What strange event could have mobilized a typical, previously apathetic American community to become active participants in the electoral process?

* * * * *

As if it wasn’t bad enough . . . the neighbor boy, Ryan, Brian or whatever his name is, has his heavy-metal rock band rehearsing in their basement until close to mid-night several nights a week. The local ordinance clearly states that all music or other disturbances must cease by 10:00 p.m. Then he’s there thumping away on those damned drums every afternoon and his god-damned baseball lands on the roof at least once a day and his parents still haven’t paid for the window pane he broke last month! And to make matters even worse, as it turned out, the boy’s father is an Alderman on the local municipal council.

Don had lodged a complaint at City Hall before he even realized that his neighbor was one of the Aldermen. The confrontation that ensued was most troubling.

So, why the hell didn’t you just come over and tell me the kid’s band was annoying you. Why be vindictive and go to City Hall? Alderman Cedric Wyatt was fuming.

The tone of Don’s voice was rising and he face was red and throbbing, I told you about the broken window and you’ve done nothing about that and your kid’s baseball still lands on my roof at least once a day and lodges in the gutter. Without even asking, he’s always dragging that damned ladder over here, leaning it up against the guttering, denting it then tramping around the roof looking for his god-damned ball. If he falls and breaks his neck, you’ll probably want to sue me for whatever! And I didn’t even know you were a Councilman. Great job you must be doing! Nobody even knows what you do on the council and you’re surely aware of the noise-abatement law . . .

Aw, noise-abatement law, schmoyze-abatement law. The kids’ band need a place to practice and it keeps them off the street. If they were out riding their bikes around the neighborhood, you’d be complaining about that as well . . .

You’re the perfect example of the need for a license to procreate. If you can’t control your own kids and stop them from annoying the whole neighborhood, or keep them off the streets roaming around like a gang of hoodlums, you shouldn’t have been allowed to breed.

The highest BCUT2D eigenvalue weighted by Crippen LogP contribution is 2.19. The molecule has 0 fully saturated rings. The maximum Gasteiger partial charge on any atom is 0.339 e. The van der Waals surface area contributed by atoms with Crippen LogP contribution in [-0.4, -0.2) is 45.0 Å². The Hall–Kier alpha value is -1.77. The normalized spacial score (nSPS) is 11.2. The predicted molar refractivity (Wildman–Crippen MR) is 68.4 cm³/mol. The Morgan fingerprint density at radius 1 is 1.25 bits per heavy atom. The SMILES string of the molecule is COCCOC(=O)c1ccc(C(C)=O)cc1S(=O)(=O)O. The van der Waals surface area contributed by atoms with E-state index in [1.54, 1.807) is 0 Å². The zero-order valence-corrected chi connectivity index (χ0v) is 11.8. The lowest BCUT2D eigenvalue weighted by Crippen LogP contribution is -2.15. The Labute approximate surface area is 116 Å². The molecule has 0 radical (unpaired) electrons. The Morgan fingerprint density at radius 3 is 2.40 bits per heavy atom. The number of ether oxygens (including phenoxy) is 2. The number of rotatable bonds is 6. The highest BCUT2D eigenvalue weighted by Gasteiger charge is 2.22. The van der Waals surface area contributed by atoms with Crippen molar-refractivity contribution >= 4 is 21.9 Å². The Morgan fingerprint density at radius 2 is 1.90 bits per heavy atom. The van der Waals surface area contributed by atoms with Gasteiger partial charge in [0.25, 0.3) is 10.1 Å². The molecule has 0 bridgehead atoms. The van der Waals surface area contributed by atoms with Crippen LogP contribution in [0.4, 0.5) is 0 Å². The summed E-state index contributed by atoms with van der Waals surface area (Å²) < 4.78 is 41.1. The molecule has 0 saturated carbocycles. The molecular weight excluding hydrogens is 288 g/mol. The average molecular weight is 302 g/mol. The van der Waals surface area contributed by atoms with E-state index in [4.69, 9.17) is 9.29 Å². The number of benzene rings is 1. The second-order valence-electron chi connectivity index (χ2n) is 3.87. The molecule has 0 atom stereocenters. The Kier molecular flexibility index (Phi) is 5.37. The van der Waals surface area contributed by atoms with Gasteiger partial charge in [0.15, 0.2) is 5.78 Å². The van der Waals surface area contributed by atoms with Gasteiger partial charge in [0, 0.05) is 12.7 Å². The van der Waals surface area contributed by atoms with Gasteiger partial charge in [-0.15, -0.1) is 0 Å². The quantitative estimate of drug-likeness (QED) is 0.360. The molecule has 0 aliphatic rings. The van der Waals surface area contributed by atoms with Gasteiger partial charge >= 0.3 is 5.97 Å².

Aha! So then, you’re one of them neo-Nazi nut-jobs, eh? Want to control who has kids and who doesn’t? How do you feel about Jews and Blacks while we’re at it?

For crying out loud! What the hell are you talking about? The problem starts on your side of the fence, not mine. And what’s Jews got to do with anything? Blacks? Don slammed the door in his neighbor’s face and stalked into his study to dig out the bill for the window repair. If it wasn’t paid by next week, he’d take it to small claims court. But he couldn’t remember where he’d put his glasses down and without them, it was a waste of time looking for paperwork.

Damned nuisance of a neighbor! Damned eyesight, damned glasses, damn everything! He walked to the fridge, popped the top off a Heineken, took a long swig and thought to himself: The best thing I could do would be to go into Lincoln and visit the Dollar Store and buy a dozen pair of those cheap plastic reading glasses and spread them around the house.

Don Watsin was tall and wiry, recently retired and widowered several years earlier. He’d owned a successful engineering firm and after his wife Margaret died of ovarian cancer, he’d sold out to his junior partner on a monthly commission basis until the agreed-upon sale price was reached. He still consulted at the workshop on a contract arrangement but with no hobby to occupy his mind he had too much spare time on his hands. He tended to brood over simple matters so the big problems, of which he had but few, seemed of even greater consequence and magnitude than they really were – molehills turned into mountains.